Google sent 50,000 warnings of state-sponsored attacks in 2021 (Bleeping Computer)
Google announced that it sent about 50,000 alerts related to state-sponsored phishing this year. A nearly 33% increase compared to 2020. The company claimed to be tracking more than 270 state-sponsored hacking groups in more than 50 countries.
Missouri Refers Responsible Bug Report to Prosecutors (Info Risk Today)
A newspaper employee discovered that a government website used to verify teachers certifications was exposing 100,000 social security numbers in the HTML source code. Governor Mike Parson (ridiculously) announced that he considers this to be a hack and will seek prosecution while claiming that the incident could cost Missouri taxpayers as much as USD 50 Million.
WhatsApp began rolling out a feature allowing messages backups to be stored end-to-end encrypted into iCloud and Google Drive. The messages were previously stored unencrypted.
A new report published by Avast found out that MyKing, a botnet active since at least 2016 appears to have stolen more than USD 24 million in Bitcoin, Ethereum, and Dogecoin, thanks to a clipboard stealer module.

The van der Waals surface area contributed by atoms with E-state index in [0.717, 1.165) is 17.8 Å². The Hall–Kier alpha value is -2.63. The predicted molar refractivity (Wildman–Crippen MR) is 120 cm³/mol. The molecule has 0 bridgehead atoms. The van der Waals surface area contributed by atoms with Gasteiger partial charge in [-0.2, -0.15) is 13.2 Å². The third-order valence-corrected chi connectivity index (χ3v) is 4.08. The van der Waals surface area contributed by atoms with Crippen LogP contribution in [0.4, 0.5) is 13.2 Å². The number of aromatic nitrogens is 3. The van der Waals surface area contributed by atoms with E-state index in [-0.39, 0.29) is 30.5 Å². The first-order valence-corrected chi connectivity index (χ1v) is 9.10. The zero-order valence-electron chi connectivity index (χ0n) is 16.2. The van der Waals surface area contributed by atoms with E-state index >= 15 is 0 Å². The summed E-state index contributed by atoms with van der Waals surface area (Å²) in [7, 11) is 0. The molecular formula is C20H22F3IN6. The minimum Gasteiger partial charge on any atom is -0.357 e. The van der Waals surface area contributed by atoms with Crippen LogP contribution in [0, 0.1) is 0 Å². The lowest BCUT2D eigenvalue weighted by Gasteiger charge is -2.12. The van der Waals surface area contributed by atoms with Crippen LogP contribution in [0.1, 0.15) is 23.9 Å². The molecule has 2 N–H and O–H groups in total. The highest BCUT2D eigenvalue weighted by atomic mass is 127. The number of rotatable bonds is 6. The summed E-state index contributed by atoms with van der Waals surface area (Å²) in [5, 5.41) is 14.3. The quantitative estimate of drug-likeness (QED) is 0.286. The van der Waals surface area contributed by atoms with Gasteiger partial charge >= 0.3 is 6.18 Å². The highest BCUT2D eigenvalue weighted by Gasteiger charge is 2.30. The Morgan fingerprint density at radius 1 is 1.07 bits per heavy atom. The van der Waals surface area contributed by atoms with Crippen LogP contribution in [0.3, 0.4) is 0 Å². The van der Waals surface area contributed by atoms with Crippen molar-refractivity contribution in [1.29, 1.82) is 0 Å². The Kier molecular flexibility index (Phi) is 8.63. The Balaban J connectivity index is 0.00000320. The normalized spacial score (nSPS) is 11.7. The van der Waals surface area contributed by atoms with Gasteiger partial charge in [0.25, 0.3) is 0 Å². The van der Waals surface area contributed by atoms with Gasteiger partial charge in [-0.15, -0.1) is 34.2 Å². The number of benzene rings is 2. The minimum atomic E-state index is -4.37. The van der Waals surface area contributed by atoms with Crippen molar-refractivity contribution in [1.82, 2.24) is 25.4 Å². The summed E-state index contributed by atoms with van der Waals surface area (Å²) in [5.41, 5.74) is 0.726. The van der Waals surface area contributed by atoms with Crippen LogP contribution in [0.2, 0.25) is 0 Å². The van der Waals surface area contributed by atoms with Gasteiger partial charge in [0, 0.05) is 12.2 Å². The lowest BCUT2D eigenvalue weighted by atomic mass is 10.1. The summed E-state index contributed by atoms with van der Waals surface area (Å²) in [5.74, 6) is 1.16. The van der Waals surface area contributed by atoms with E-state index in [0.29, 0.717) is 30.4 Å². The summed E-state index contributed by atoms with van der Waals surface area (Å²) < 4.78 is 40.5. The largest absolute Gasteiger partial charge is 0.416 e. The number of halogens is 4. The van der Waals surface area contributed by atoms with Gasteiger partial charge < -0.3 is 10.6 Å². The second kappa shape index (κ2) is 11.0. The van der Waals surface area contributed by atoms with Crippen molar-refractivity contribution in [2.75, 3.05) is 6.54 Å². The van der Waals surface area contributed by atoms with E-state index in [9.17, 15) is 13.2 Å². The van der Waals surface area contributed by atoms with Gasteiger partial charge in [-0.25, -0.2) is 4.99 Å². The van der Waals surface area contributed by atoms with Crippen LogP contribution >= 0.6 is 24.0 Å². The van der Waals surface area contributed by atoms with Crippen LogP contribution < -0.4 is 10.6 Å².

EU legislation introduced to ban anonymous domain registration (Bleeping Computer)
The European Union is drafting legislation stating that “registrants of new domains will be required to provide a valid telephone number belonging to them, while their full name, email, and physical address will have to be verified too.”
Firefox introduced a feature named “Firefox Suggest” in Firefox 93. It will display suggestions from trusted partners (which allegedly meet Mozilla’s standard of privacy) when a user types things into the search bar. It can be disabled in the settings.
Study reveals Android phones constantly snoop on their users (Bleeping Computer)